RF: No, that’s Okay. So you—learned from this man in Victoria, and then you went into
business for yourself, right?
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Lolo Garcia — Plantation BBQ
LG: Well, I learned from him, but I didn’t go into business in barbecue. I didn’t do that, until I
moved over here—we were coming over here, my wife, my family, and I saw this little trailer, on
the side road, and the smoke, and I could smell that smoke. So, we turned around and then, I just
was looking, you know, and I said to myself, “Man, this is, this is something different.” I didn’t
see that, they didn’t have that in Victoria at all, no, nothing like this, and I talked to the guy, and
he didn’t want to answer me, so many questions that I wanted to know, so, I didn’t say nothing
no more, but I looked at it, that trailer.
[Aside: Lolo talk to a customer]
RF: Okay—so, you bought this trailer?
LG: No, not this one.
RF: Okay.
LG: No, no. I meet this guy, that he does trailers and pits, and sells them, and he told me he had
one. The guy, he didn’t wanted it no more, and he was selling it for me, for two-thousand dollars.
So, I went and looked at it, and I liked what I saw, and I liked the pit. As a matter of fact, I got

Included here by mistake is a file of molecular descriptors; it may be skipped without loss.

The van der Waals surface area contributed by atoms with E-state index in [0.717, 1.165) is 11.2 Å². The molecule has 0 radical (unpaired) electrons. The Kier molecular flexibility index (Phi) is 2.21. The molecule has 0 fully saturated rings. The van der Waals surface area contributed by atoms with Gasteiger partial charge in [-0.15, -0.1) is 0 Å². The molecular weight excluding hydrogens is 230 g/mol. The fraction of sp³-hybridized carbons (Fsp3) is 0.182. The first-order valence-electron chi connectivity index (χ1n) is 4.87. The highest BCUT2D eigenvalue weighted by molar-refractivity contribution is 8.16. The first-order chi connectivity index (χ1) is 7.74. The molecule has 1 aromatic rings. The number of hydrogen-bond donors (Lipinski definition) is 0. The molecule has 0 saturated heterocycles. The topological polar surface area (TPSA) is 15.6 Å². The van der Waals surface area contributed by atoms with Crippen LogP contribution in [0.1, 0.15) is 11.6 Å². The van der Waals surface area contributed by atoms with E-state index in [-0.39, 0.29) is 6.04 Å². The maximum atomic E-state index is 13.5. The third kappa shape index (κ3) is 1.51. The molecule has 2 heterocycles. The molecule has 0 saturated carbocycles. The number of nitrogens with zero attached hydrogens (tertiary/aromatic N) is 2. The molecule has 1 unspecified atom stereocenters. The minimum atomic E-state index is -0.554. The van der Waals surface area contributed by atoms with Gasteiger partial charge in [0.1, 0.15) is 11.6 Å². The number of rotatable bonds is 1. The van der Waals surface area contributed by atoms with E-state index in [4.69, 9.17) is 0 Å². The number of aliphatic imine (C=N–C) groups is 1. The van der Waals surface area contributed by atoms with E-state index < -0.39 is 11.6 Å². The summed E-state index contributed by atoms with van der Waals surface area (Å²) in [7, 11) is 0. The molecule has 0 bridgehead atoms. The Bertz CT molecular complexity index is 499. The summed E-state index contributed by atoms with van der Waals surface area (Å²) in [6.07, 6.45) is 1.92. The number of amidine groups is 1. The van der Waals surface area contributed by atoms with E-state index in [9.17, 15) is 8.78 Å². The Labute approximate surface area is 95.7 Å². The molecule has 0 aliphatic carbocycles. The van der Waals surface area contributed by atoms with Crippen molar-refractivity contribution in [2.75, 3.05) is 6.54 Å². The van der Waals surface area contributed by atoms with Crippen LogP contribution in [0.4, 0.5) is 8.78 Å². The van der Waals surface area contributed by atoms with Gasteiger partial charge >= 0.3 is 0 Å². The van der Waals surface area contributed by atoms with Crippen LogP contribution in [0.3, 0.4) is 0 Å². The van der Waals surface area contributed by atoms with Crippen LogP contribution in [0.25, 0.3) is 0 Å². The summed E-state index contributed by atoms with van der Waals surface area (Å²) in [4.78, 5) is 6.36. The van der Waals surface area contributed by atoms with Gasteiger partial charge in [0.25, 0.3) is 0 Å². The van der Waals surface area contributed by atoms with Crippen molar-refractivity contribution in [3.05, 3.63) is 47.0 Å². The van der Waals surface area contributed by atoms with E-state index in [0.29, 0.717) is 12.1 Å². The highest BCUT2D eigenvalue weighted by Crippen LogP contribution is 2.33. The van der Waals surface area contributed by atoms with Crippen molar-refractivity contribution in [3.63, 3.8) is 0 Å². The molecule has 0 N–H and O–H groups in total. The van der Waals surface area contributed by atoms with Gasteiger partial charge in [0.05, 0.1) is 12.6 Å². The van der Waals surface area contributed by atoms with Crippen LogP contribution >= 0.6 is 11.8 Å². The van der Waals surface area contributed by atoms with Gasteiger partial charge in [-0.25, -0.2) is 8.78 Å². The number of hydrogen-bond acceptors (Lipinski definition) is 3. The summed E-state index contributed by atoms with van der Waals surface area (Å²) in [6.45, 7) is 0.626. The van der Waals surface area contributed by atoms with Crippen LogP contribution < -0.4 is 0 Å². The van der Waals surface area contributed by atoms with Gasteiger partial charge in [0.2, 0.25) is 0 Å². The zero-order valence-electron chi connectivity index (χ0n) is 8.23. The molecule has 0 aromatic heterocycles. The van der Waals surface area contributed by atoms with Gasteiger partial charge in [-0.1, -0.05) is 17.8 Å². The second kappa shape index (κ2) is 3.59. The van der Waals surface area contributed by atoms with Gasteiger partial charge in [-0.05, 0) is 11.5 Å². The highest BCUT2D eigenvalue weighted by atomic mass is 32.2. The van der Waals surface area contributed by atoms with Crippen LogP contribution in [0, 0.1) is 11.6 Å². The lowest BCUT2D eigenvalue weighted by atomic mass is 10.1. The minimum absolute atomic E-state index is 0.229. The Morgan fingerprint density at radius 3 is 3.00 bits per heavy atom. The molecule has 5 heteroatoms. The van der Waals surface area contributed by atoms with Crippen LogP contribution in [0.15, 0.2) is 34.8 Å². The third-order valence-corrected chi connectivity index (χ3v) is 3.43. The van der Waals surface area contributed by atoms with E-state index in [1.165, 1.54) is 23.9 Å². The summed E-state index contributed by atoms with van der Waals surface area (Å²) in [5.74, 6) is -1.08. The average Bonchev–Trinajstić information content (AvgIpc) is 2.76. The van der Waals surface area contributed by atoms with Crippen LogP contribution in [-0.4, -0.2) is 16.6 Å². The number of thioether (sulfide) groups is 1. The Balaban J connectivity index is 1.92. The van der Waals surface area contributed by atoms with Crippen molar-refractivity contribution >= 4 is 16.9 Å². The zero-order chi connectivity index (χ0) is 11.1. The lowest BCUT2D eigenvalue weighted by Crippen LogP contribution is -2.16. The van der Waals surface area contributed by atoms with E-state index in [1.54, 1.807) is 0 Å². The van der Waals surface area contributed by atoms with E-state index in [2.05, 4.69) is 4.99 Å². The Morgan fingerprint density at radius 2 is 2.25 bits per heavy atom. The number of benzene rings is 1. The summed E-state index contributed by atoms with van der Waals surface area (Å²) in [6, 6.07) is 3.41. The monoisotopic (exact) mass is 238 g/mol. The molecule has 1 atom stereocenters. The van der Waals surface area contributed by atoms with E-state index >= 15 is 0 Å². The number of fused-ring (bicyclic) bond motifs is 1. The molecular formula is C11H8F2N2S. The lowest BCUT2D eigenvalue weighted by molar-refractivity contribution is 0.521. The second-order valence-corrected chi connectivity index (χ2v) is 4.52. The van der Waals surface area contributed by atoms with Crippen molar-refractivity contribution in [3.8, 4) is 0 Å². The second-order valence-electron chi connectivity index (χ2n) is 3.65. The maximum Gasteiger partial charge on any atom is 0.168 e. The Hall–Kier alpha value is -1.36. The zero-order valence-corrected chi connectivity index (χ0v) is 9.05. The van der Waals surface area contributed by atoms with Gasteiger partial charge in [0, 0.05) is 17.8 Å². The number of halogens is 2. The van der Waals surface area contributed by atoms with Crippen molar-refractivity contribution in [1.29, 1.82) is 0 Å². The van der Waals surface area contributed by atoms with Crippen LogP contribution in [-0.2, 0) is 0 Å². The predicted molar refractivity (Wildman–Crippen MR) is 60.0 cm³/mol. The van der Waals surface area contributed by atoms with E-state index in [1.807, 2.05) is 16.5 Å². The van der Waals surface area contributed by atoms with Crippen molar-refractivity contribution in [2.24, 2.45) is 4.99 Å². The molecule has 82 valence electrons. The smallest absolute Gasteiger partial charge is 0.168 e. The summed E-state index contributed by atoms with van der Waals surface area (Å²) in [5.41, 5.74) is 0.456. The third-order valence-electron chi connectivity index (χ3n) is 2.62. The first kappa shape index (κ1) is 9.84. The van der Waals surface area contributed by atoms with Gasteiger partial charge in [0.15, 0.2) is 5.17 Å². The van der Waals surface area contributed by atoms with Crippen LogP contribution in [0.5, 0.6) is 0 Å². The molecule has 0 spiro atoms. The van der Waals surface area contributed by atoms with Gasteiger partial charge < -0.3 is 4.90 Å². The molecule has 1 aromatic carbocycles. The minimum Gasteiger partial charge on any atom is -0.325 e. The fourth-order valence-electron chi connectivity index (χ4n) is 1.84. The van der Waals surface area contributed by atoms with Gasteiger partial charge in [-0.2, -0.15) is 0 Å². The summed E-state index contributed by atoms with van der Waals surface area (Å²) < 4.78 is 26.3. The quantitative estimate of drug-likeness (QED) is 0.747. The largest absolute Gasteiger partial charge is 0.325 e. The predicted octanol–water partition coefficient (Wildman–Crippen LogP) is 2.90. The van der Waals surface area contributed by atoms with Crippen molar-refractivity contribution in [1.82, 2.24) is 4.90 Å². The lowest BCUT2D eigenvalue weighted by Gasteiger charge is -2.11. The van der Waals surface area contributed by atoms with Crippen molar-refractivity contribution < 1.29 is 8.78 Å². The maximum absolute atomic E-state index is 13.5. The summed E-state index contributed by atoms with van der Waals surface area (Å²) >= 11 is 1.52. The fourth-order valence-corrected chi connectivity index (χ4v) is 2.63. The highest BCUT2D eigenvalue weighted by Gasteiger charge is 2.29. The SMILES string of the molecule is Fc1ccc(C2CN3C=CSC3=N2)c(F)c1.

the pit at my house, and—when I started, opened, I had—it was right next to my home, and I had
it outside, and I was trying it, you know, to cook, and it don’t—the brisket didn’t turn out right, it
was burned. So, I tried it again—and I did better, and people were coming to the window. “Hey, I
like to have a sandwich, or—” Not tacos, just sandwiches, at that time, I didn’t—make that
sandwich yet. I didn’t come up with that sandwich. “Well I’m not.” “Well I’ll give you four
dollars a sandwich.” I was like, “Well, okay, I’ll make you some.” So, I made it. So, I started
from there. [Laughter] Just the smoke, the smell. I did it like that almost two years.
RF: At this location, here?
LG: At the house.
RF: Oh, your house.
LG: Okay. I didn’t have no permits—can I say that?
RF: Yeah.
LG: I didn’t have no permits or nothing. Just the pit and the table, and that